From these verses we learn that Prophet Muhammad was sent as a live example and role model for Muslims to follow until the end of time. A good Muslim—after reading this praise in the Qur’an and after learning the life story of Prophet Muhammad—will certainly want to model his behavior according to this “most praiseworthy” man (which is the meaning of the name Muhammad). Prophet Muhammad got married, recommended marriage, prohibited celibacy, and provided Muslims with a complete day-to-day “manual” on the marital life under all possible circumstances through his own marriages.

Prophet Muhammad recommended marriage for Muslims for several reasons.

The Importance of Marriage in Islam

1. Marriage in Islam has aspects of both `ibadah (worship) of Allah and mu`amalah (transactions between human beings).

In its `ibadah aspect, marriage is an act pleasing to Allah because it is in accordance with His commandments that husband and wife love each other and help each other to rear their children to become true servants of Allah.

In its mu`amalah aspect, marriage is a lawful response to the basic instincts of intimacy. The Shari`ah (Islamic law) has prescribed detailed rules for translating this into a system of rights and duties. You will notice that many surahs of the Qur’an discuss the rules of marriage, family relations, and domestic etiquette. This certainly brings our attention to the importance of forming a family.

The Prophet considered marriage for a Muslim as half of his religion because it shields him from promiscuity, adultery, fornication, homosexuality, etc., which ultimately lead to many other evils like slander, quarreling, homicide, loss of property, and disintegration of the family.

2. Allah created men and women as company for one another so they can procreate and live in peace and tranquility according to the commandments of Allah and the directions of His Messenger. Sexual desires were created by Allah for these specific reasons, and Muslims are instructed on how to channel these desires to live a happy, settled life. In a verse of the Qur’an Allah says what means:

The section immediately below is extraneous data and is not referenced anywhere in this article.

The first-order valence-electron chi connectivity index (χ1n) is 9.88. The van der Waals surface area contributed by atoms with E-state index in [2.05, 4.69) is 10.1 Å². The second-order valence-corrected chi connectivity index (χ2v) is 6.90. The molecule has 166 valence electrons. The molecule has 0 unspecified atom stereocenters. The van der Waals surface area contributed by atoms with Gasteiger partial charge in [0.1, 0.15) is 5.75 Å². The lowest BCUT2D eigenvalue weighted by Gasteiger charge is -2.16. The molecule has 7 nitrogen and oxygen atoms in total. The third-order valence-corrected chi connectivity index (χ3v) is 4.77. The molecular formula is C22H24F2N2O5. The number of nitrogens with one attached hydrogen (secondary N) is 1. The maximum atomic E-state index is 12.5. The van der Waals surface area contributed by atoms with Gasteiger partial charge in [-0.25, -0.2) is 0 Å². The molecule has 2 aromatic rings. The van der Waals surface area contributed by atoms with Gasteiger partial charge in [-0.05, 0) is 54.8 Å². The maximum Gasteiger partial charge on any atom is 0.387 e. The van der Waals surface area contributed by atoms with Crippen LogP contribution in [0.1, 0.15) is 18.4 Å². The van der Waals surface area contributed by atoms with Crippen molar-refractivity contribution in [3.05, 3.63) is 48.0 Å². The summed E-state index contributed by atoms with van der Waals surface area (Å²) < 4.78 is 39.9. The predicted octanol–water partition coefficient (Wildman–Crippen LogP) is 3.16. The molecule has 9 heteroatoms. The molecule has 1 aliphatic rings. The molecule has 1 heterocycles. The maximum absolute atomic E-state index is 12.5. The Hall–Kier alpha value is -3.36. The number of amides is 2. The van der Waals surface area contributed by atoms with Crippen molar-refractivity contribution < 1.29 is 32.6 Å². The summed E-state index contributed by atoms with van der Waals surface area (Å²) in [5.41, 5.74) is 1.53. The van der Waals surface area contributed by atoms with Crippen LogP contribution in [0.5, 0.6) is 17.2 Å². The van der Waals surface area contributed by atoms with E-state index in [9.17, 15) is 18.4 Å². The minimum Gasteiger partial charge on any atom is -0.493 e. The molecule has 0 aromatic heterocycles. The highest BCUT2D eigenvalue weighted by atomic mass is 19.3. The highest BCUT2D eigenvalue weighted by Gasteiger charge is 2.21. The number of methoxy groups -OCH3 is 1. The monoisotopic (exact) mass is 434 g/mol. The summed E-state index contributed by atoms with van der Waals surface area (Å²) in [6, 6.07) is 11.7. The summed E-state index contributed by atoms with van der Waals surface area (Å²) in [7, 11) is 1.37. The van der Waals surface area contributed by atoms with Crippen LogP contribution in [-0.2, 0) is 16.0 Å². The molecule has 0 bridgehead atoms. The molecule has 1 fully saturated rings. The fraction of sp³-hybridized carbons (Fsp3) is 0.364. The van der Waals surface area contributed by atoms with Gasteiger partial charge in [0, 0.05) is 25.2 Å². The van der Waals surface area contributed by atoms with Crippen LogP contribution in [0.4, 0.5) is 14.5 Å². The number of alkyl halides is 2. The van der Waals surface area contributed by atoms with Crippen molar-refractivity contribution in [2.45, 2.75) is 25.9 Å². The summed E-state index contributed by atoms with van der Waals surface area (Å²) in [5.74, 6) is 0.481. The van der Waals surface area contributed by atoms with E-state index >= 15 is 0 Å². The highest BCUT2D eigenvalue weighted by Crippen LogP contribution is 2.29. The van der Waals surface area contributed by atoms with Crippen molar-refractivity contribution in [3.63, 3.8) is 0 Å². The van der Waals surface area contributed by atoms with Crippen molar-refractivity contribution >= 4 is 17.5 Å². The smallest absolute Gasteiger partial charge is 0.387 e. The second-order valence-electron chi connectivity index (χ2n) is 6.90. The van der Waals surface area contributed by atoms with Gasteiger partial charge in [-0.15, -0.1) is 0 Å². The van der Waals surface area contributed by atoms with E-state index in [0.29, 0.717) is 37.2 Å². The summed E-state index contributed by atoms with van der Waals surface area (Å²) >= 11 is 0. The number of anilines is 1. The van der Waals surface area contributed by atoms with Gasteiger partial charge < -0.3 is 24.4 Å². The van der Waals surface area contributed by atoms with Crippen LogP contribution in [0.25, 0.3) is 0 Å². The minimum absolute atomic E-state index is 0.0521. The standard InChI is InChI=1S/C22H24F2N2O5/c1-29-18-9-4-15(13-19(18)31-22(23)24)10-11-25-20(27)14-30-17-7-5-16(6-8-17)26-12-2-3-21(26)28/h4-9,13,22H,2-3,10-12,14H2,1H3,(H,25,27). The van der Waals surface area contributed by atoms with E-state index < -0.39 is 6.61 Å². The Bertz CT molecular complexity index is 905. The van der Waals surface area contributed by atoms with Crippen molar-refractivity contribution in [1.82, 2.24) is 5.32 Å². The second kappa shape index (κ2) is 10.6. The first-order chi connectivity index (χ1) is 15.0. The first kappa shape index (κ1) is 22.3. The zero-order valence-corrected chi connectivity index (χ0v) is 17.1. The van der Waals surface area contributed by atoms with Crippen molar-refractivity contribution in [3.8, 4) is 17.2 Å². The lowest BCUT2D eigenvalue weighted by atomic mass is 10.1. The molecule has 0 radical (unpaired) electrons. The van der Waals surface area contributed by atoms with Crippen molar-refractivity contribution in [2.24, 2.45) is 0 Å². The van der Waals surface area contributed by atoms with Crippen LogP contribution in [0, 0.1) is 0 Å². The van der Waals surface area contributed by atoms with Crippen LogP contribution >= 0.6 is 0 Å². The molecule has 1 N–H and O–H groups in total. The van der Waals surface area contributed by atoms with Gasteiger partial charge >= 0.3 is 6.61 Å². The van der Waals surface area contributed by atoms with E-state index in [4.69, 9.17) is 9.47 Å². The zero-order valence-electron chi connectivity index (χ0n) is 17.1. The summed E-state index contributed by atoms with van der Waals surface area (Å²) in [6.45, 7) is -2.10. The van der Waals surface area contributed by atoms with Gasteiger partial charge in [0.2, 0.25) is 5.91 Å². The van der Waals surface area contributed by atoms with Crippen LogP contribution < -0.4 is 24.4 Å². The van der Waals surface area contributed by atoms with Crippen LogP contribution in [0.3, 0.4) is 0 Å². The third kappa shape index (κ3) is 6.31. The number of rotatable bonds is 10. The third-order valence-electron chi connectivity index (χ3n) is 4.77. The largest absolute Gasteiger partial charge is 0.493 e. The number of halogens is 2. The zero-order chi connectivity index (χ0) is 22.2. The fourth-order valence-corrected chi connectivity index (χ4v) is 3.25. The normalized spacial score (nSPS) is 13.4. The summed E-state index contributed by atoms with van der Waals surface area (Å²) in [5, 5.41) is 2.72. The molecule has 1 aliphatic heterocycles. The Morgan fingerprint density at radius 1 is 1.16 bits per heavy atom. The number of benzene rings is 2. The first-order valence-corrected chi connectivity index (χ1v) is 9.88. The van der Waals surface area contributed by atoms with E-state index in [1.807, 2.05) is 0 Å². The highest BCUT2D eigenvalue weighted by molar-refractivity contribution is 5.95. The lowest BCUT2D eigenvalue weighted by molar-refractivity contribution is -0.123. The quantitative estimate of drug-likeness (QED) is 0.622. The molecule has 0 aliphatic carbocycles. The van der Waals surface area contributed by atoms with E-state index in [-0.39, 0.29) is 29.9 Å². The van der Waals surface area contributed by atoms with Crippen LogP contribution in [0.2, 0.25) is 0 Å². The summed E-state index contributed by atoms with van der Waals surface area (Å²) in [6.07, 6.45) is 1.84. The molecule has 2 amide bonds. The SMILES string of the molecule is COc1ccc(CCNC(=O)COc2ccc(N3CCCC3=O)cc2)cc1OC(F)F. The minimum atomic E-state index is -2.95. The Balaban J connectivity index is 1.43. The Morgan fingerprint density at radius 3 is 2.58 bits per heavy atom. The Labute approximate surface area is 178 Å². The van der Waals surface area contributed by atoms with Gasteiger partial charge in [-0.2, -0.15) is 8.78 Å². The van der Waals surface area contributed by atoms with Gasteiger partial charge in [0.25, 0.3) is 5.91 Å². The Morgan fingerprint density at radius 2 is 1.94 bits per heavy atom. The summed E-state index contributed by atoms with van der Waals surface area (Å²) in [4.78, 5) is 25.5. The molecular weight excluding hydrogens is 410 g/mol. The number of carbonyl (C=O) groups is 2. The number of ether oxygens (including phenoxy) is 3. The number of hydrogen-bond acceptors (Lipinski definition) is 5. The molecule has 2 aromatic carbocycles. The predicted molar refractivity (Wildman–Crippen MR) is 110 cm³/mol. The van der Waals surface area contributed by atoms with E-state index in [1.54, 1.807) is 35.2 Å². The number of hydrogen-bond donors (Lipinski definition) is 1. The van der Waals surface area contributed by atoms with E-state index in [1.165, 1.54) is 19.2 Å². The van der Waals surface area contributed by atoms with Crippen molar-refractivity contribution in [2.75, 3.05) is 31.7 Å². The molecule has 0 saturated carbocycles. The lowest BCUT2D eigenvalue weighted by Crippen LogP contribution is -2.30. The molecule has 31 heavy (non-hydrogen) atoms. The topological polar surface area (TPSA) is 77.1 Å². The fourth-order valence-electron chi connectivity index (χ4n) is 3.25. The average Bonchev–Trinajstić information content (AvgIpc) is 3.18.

*{And one of His signs is that He created mates for you from yourselves that you may find rest in them, and He put between you love and compassion; most surely there are signs in this for a people who reflect.}* (Ar-Rum 30:21)

In contrast to other religions which consider celibacy or monasticism as a great virtue and a means of salvation, Islam considers marriage as one of the most virtuous and approved institutions.

3. Marriage protects the chastity of Muslims, and protects society from the dangerous social and physical diseases we see around us now in societies that refrain from marriage under false pretences of “freedom” when in actuality it’s only slavery to Satan’s wishes. Islam recognizes the emotional and physical needs in humans, which if not fulfilled—or if fulfilled haphazardly—will result in chaos. The Prophet instructed: “O you young men! Whoever is able to marry should marry, for that will help him to lower his gaze and guard his modesty” (Al-Bukhari). Modesty was regarded as a great virtue by the Prophet.

4. According to modern sciences, marriage has a lot of gains for the individual and for society. For example, modern psychology proves that married individuals are a lot more productive and less prone to serious illness and chronic stress, and children raised in stable homes are much more successful and useful to themselves and to society.